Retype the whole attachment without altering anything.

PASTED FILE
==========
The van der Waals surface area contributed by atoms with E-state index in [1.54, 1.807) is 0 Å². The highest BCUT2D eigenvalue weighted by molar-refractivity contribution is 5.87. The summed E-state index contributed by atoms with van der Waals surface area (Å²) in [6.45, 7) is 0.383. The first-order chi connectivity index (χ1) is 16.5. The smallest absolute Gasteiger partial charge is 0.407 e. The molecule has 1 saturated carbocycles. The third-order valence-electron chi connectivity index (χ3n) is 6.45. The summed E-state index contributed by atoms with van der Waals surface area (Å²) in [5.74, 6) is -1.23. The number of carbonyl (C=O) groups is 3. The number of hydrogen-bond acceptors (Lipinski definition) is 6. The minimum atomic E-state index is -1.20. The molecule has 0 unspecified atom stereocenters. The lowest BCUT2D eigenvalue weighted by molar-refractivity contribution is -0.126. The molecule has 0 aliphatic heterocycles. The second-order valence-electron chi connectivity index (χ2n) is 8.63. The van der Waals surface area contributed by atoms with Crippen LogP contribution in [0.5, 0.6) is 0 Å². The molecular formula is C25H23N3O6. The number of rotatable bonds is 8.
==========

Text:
The van der Waals surface area contributed by atoms with E-state index in [1.54, 1.807) is 0 Å². The highest BCUT2D eigenvalue weighted by molar-refractivity contribution is 5.87. The summed E-state index contributed by atoms with van der Waals surface area (Å²) in [6.45, 7) is 0.383. The first-order chi connectivity index (χ1) is 16.5. The smallest absolute Gasteiger partial charge is 0.407 e. The molecule has 1 saturated carbocycles. The third-order valence-electron chi connectivity index (χ3n) is 6.45. The summed E-state index contributed by atoms with van der Waals surface area (Å²) in [5.74, 6) is -1.23. The number of carbonyl (C=O) groups is 3. The number of hydrogen-bond acceptors (Lipinski definition) is 6. The minimum atomic E-state index is -1.20. The molecule has 0 unspecified atom stereocenters. The lowest BCUT2D eigenvalue weighted by molar-refractivity contribution is -0.126. The molecule has 0 aliphatic heterocycles. The second-order valence-electron chi connectivity index (χ2n) is 8.63. The van der Waals surface area contributed by atoms with Crippen LogP contribution in [0.5, 0.6) is 0 Å². The molecular formula is C25H23N3O6. The number of rotatable bonds is 8.